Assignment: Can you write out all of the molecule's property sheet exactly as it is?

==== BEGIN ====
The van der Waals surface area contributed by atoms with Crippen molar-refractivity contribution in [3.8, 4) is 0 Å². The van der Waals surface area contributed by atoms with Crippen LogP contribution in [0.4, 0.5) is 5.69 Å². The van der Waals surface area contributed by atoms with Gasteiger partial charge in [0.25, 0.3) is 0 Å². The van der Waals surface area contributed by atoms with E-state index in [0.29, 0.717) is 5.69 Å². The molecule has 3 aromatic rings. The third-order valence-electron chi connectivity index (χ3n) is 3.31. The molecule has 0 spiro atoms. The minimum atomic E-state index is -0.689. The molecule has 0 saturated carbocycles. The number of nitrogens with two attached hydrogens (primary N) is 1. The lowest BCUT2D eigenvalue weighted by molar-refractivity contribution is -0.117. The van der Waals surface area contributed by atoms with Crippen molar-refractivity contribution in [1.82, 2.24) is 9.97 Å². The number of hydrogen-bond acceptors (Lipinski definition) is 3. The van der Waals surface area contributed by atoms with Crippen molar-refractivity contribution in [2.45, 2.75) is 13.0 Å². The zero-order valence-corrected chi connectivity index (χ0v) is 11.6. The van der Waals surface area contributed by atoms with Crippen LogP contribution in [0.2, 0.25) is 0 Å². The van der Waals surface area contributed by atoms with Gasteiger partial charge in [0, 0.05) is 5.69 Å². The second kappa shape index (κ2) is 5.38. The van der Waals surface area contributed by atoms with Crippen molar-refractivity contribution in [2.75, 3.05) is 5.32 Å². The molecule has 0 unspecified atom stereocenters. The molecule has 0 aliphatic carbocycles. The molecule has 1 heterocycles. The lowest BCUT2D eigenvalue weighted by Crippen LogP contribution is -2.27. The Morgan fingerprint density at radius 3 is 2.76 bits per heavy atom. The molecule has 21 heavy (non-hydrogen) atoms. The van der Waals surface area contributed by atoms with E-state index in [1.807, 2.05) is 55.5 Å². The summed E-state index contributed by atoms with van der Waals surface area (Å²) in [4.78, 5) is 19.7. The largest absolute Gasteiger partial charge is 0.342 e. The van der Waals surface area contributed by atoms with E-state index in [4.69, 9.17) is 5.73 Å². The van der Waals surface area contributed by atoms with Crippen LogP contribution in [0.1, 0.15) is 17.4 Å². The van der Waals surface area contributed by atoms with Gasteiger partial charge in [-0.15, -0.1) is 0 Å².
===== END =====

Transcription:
The van der Waals surface area contributed by atoms with Crippen molar-refractivity contribution in [3.8, 4) is 0 Å². The van der Waals surface area contributed by atoms with Crippen LogP contribution in [0.4, 0.5) is 5.69 Å². The van der Waals surface area contributed by atoms with Gasteiger partial charge in [0.25, 0.3) is 0 Å². The van der Waals surface area contributed by atoms with E-state index in [0.29, 0.717) is 5.69 Å². The molecule has 3 aromatic rings. The third-order valence-electron chi connectivity index (χ3n) is 3.31. The molecule has 0 spiro atoms. The minimum atomic E-state index is -0.689. The molecule has 0 saturated carbocycles. The number of nitrogens with two attached hydrogens (primary N) is 1. The lowest BCUT2D eigenvalue weighted by molar-refractivity contribution is -0.117. The van der Waals surface area contributed by atoms with Crippen molar-refractivity contribution in [1.82, 2.24) is 9.97 Å². The number of hydrogen-bond acceptors (Lipinski definition) is 3. The van der Waals surface area contributed by atoms with Crippen molar-refractivity contribution in [2.45, 2.75) is 13.0 Å². The zero-order valence-corrected chi connectivity index (χ0v) is 11.6. The van der Waals surface area contributed by atoms with Crippen LogP contribution in [0.2, 0.25) is 0 Å². The van der Waals surface area contributed by atoms with Gasteiger partial charge in [0, 0.05) is 5.69 Å². The second kappa shape index (κ2) is 5.38. The van der Waals surface area contributed by atoms with Crippen molar-refractivity contribution in [2.75, 3.05) is 5.32 Å². The molecule has 0 unspecified atom stereocenters. The molecule has 0 aliphatic carbocycles. The molecule has 1 heterocycles. The lowest BCUT2D eigenvalue weighted by Crippen LogP contribution is -2.27. The Morgan fingerprint density at radius 3 is 2.76 bits per heavy atom. The molecule has 21 heavy (non-hydrogen) atoms. The van der Waals surface area contributed by atoms with E-state index in [1.807, 2.05) is 55.5 Å². The summed E-state index contributed by atoms with van der Waals surface area (Å²) in [4.78, 5) is 19.7. The largest absolute Gasteiger partial charge is 0.342 e. The van der Waals surface area contributed by atoms with E-state index in [4.69, 9.17) is 5.73 Å². The van der Waals surface area contributed by atoms with Crippen LogP contribution in [0.1, 0.15) is 17.4 Å². The van der Waals surface area contributed by atoms with Gasteiger partial charge in [-0.15, -0.1) is 0 Å².